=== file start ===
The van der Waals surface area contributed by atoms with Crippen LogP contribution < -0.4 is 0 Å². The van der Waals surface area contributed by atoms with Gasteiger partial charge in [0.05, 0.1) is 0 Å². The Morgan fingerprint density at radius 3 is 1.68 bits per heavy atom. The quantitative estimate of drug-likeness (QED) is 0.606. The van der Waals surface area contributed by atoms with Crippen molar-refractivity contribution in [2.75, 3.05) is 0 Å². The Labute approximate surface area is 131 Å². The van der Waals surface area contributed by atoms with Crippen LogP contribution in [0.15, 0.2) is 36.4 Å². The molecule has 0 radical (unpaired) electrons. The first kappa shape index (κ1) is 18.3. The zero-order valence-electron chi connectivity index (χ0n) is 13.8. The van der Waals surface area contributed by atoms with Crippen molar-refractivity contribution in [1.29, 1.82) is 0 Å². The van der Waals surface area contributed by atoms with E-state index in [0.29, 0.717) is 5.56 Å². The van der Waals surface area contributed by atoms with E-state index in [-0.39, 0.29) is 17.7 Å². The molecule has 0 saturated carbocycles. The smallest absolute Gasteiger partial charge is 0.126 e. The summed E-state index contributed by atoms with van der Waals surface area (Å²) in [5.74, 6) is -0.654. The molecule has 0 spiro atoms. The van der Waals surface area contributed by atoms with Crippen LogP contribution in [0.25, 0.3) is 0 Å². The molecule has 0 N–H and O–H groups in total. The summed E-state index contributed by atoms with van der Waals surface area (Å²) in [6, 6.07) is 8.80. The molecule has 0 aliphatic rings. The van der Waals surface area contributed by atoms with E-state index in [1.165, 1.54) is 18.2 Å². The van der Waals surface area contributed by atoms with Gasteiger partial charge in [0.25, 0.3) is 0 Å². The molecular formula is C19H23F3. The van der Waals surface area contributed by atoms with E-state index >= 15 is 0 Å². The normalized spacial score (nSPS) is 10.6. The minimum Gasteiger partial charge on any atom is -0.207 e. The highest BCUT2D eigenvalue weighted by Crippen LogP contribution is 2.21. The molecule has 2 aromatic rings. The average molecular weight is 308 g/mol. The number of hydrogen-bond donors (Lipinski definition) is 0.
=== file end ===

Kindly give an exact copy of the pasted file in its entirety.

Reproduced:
The van der Waals surface area contributed by atoms with Crippen LogP contribution < -0.4 is 0 Å². The van der Waals surface area contributed by atoms with Gasteiger partial charge in [0.05, 0.1) is 0 Å². The Morgan fingerprint density at radius 3 is 1.68 bits per heavy atom. The quantitative estimate of drug-likeness (QED) is 0.606. The van der Waals surface area contributed by atoms with Crippen molar-refractivity contribution in [2.75, 3.05) is 0 Å². The Labute approximate surface area is 131 Å². The van der Waals surface area contributed by atoms with Crippen LogP contribution in [0.15, 0.2) is 36.4 Å². The molecule has 0 radical (unpaired) electrons. The first kappa shape index (κ1) is 18.3. The zero-order valence-electron chi connectivity index (χ0n) is 13.8. The van der Waals surface area contributed by atoms with Crippen molar-refractivity contribution in [1.29, 1.82) is 0 Å². The van der Waals surface area contributed by atoms with E-state index in [0.29, 0.717) is 5.56 Å². The van der Waals surface area contributed by atoms with E-state index in [-0.39, 0.29) is 17.7 Å². The molecule has 0 saturated carbocycles. The smallest absolute Gasteiger partial charge is 0.126 e. The summed E-state index contributed by atoms with van der Waals surface area (Å²) in [5.74, 6) is -0.654. The molecule has 0 spiro atoms. The van der Waals surface area contributed by atoms with Crippen LogP contribution in [0.25, 0.3) is 0 Å². The molecule has 0 N–H and O–H groups in total. The summed E-state index contributed by atoms with van der Waals surface area (Å²) in [6, 6.07) is 8.80. The molecule has 0 aliphatic rings. The van der Waals surface area contributed by atoms with E-state index in [1.165, 1.54) is 18.2 Å². The van der Waals surface area contributed by atoms with Gasteiger partial charge in [0.25, 0.3) is 0 Å². The molecular formula is C19H23F3. The van der Waals surface area contributed by atoms with E-state index >= 15 is 0 Å². The normalized spacial score (nSPS) is 10.6. The minimum Gasteiger partial charge on any atom is -0.207 e. The highest BCUT2D eigenvalue weighted by Crippen LogP contribution is 2.21. The molecule has 2 aromatic rings. The average molecular weight is 308 g/mol. The number of hydrogen-bond donors (Lipinski definition) is 0.